Address three aspects of the relationship at the outset: the client’s responsibility for facilitating the work by providing accurate and timely information, the nature and scope of the engagement and the fee structure. Let the client know that a fee may vary from the estimate if an unexpected development crops up. Describe the situations that could cause additional work and obtain the client’s acknowledgement that charges may vary in such instances. Use the letter to give the firm leverage to collect, and have the client sign it before you begin work. Make it more stringent for a new client that shows risk factors.

Identify who is buying your services—and who will pay the bill. Precisely identify the individual, group, entity or portion of an entity that is obtaining CPA services. For instance, if the client is a company with subsidiaries or other corporate affiliations, name which one will pay the bill. If a closely held business hires your accounting firm, have the owner(s) sign a personal guarantee for unpaid or past-due fees. Such agreements generally are void under the statute of frauds unless they are in writing.

Get an Assist
It’s easy to find a sample engagement letter on the Internet. Type “CPA engagement letter” into the blank field of an Internet search engine such as Google or Altavista. If the engagement is for a new service area or you’re in doubt about the language, consult the AICPA, state CPA societies and your colleagues for an appropriate model.

2001 CPA’s Guide to Effective Engagement Letters is a Camico-produced book by Ron Klein, JD, Ric Rosario, CPA, and Suzanne Holl, CPA. Now in its fourth edition from Aspen Publishers, it covers many types of engagements—from audits, tax preparation and payroll processing to business valuations and assurance services. It comes with a companion CD-ROM featuring engagement letters you can modify for your use. Call 800-447-1717, ext. 383.

The insurers listed below will provide limited help to CPAs who want advice about drafting an engagement letter. Speak to a loss-prevention specialist.

Camico Redwood City, California 800-652-1772
CNA Chicago 312-822-4416
CPA Mutual Gainesville, Florida 800-543-3029
Landy Insurance Agency Needham, Massachusetts 800-336-5422
Singer Nelson Charlmers Teaneck, New Jersey 212-826-9744

Describe the scope and nature of services. Outline the procedures the accounting firm will perform and any reports it will issue. Also specify what related services your firm will not provide. State that services not covered in the engagement letter are not included in the fee quote, and if the client requests other services, they will be billed additionally. Inform the client you will issue a revised engagement letter or a change order in such circumstances—and then follow through.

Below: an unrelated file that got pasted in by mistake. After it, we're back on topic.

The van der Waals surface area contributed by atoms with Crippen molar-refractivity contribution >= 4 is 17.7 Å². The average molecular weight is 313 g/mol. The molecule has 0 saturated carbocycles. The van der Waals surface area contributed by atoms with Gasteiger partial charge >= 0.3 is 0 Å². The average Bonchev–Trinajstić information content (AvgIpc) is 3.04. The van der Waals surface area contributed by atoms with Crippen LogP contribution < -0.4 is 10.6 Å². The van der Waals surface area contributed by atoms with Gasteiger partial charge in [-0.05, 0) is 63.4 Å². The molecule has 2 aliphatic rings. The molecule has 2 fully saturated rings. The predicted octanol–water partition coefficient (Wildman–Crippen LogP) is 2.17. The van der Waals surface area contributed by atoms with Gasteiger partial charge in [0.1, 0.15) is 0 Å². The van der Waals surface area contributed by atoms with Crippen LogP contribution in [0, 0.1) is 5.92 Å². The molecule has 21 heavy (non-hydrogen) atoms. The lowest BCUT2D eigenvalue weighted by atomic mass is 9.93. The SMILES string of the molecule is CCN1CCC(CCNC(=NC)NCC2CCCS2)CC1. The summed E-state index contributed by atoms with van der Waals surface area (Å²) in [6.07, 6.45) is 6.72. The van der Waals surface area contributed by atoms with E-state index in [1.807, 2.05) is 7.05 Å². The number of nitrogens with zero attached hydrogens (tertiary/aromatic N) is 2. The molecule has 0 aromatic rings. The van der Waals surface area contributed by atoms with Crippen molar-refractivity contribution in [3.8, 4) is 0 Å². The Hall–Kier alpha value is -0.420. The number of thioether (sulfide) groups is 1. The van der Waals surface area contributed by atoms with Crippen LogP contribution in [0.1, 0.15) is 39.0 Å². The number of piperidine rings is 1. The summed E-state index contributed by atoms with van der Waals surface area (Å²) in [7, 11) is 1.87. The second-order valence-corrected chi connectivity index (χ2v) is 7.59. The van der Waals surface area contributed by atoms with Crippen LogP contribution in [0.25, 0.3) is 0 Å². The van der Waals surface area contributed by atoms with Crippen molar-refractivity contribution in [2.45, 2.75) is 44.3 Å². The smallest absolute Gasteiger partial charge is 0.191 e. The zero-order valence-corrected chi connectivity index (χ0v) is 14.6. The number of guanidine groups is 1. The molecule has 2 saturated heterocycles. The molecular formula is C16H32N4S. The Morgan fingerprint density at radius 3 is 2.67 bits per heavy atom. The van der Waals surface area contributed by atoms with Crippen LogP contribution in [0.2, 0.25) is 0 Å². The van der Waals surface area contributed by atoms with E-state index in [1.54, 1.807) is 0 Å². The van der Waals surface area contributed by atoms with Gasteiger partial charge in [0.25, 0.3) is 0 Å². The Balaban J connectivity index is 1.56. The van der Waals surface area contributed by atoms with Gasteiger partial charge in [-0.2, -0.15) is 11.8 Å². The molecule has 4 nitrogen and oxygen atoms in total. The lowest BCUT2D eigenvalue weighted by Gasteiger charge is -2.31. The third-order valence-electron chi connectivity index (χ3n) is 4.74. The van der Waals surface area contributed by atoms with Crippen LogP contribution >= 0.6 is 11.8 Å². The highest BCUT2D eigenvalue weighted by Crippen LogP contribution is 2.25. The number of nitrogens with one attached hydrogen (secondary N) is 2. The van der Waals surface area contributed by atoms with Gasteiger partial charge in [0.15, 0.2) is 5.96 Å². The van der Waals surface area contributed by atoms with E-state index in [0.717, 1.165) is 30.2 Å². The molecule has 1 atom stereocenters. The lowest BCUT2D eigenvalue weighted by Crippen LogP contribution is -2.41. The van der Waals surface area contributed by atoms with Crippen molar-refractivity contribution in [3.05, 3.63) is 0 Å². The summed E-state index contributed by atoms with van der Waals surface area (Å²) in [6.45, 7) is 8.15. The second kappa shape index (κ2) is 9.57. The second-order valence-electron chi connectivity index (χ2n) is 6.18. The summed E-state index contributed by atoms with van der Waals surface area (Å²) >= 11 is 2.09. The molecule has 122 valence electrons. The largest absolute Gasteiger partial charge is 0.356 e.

Be clear about billing procedures and nonpayment penalties. Every engagement letter should detail how and when the client will be billed. Give explicit hourly billing rates, project fees or other means of computing fees. Present a payment schedule—such as monthly or interim invoices or an on-completion arrangement. If the firm charges a late fee for balances unpaid after 30 days, say so. (Unlike interest charges, late fees are not subject to usury laws.) Include a provision that gives the firm the option to stop all work or withdraw from the engagement until the client brings the account current.

Use retainers (and other leverage if appropriate). If your firm requires a retainer for all or a portion of a fee before performing any work, let the client know how it will be applied to the bill. A monthly retainer plan has advantages. It can prevent a client from falling behind, incorporate the client’s payments into predictable cash outflows and reduce haggling over hourly bills. If a client with a questionable credit history balks at paying a retainer, avoid the engagement.

Some CPAs spend the first hours of an initial audit aging accounts payable. As you might expect, the professional fees account is one of the first they analyze. If amounts payable to former accountants and attorneys are not up to date, the new firm informs the client that it will proceed with the audit only if its total fee is paid up front.

Build in a system to handle complaints promptly. Have the client agree to notify you within 15 days of an invoice date if a dispute arises over services or a bill. This lets the firm take timely action rather than drift into conflict. Many clients claim that services rendered had not been to their satisfaction when they neglect to pay and are subsequently dunned. If the situation goes before a court, this type of clause helps defuse a client’s assertion that a service was performed unsatisfactorily.